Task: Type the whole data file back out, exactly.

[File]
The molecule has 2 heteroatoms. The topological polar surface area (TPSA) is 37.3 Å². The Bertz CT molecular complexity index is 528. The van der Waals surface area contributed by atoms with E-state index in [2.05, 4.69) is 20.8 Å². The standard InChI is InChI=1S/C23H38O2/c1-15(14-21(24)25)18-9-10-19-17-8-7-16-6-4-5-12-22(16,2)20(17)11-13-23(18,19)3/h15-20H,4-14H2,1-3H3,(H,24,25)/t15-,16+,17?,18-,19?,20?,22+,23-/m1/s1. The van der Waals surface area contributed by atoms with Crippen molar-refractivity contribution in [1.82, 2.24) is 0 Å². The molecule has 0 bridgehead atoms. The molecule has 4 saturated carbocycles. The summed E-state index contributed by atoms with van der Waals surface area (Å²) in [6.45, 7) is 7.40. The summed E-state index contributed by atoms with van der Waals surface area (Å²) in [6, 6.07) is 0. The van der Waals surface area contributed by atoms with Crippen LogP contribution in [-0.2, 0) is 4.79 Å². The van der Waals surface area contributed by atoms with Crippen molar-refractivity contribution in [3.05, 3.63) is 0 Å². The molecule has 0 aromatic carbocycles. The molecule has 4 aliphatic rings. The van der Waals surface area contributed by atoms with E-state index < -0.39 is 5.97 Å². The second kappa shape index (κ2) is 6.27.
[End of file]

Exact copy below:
The molecule has 2 heteroatoms. The topological polar surface area (TPSA) is 37.3 Å². The Bertz CT molecular complexity index is 528. The van der Waals surface area contributed by atoms with E-state index in [2.05, 4.69) is 20.8 Å². The standard InChI is InChI=1S/C23H38O2/c1-15(14-21(24)25)18-9-10-19-17-8-7-16-6-4-5-12-22(16,2)20(17)11-13-23(18,19)3/h15-20H,4-14H2,1-3H3,(H,24,25)/t15-,16+,17?,18-,19?,20?,22+,23-/m1/s1. The van der Waals surface area contributed by atoms with Crippen molar-refractivity contribution in [1.82, 2.24) is 0 Å². The molecule has 0 bridgehead atoms. The molecule has 4 saturated carbocycles. The summed E-state index contributed by atoms with van der Waals surface area (Å²) in [6.45, 7) is 7.40. The summed E-state index contributed by atoms with van der Waals surface area (Å²) in [6, 6.07) is 0. The van der Waals surface area contributed by atoms with Crippen LogP contribution in [-0.2, 0) is 4.79 Å². The van der Waals surface area contributed by atoms with Crippen molar-refractivity contribution in [3.05, 3.63) is 0 Å². The molecule has 0 aromatic carbocycles. The molecule has 4 aliphatic rings. The van der Waals surface area contributed by atoms with E-state index < -0.39 is 5.97 Å². The second kappa shape index (κ2) is 6.27.